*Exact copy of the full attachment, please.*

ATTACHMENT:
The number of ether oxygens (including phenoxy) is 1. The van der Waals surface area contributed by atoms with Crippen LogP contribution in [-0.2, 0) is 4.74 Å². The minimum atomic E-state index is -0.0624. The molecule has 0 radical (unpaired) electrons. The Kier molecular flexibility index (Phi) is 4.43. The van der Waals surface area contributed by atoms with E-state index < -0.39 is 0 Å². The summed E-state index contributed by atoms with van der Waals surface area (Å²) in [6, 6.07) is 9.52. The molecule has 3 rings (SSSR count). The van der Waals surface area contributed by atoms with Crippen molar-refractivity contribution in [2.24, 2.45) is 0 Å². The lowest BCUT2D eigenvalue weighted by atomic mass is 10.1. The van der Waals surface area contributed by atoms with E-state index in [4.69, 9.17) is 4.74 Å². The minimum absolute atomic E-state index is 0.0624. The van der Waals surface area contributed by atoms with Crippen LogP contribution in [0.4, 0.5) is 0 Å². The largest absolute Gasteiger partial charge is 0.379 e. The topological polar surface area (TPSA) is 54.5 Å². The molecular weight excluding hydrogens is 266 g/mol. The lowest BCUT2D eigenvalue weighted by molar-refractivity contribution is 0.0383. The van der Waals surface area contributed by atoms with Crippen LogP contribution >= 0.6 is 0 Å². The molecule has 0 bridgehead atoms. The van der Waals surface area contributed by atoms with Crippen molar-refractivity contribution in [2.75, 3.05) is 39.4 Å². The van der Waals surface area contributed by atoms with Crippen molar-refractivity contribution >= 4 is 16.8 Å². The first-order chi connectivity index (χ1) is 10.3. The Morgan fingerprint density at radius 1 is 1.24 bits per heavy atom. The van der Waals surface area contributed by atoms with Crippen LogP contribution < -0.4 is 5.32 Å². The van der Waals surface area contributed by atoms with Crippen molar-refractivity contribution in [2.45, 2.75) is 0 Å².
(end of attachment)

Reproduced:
The number of ether oxygens (including phenoxy) is 1. The van der Waals surface area contributed by atoms with Crippen LogP contribution in [-0.2, 0) is 4.74 Å². The minimum atomic E-state index is -0.0624. The molecule has 0 radical (unpaired) electrons. The Kier molecular flexibility index (Phi) is 4.43. The van der Waals surface area contributed by atoms with E-state index < -0.39 is 0 Å². The summed E-state index contributed by atoms with van der Waals surface area (Å²) in [6, 6.07) is 9.52. The molecule has 3 rings (SSSR count). The van der Waals surface area contributed by atoms with Crippen molar-refractivity contribution in [2.24, 2.45) is 0 Å². The lowest BCUT2D eigenvalue weighted by atomic mass is 10.1. The van der Waals surface area contributed by atoms with E-state index in [4.69, 9.17) is 4.74 Å². The minimum absolute atomic E-state index is 0.0624. The van der Waals surface area contributed by atoms with Crippen LogP contribution in [0.4, 0.5) is 0 Å². The largest absolute Gasteiger partial charge is 0.379 e. The topological polar surface area (TPSA) is 54.5 Å². The molecular weight excluding hydrogens is 266 g/mol. The lowest BCUT2D eigenvalue weighted by molar-refractivity contribution is 0.0383. The van der Waals surface area contributed by atoms with Crippen LogP contribution >= 0.6 is 0 Å². The molecule has 0 bridgehead atoms. The van der Waals surface area contributed by atoms with Crippen molar-refractivity contribution in [2.75, 3.05) is 39.4 Å². The van der Waals surface area contributed by atoms with Crippen molar-refractivity contribution >= 4 is 16.8 Å². The first-order chi connectivity index (χ1) is 10.3. The Morgan fingerprint density at radius 1 is 1.24 bits per heavy atom. The van der Waals surface area contributed by atoms with Crippen LogP contribution < -0.4 is 5.32 Å². The van der Waals surface area contributed by atoms with Crippen molar-refractivity contribution in [2.45, 2.75) is 0 Å².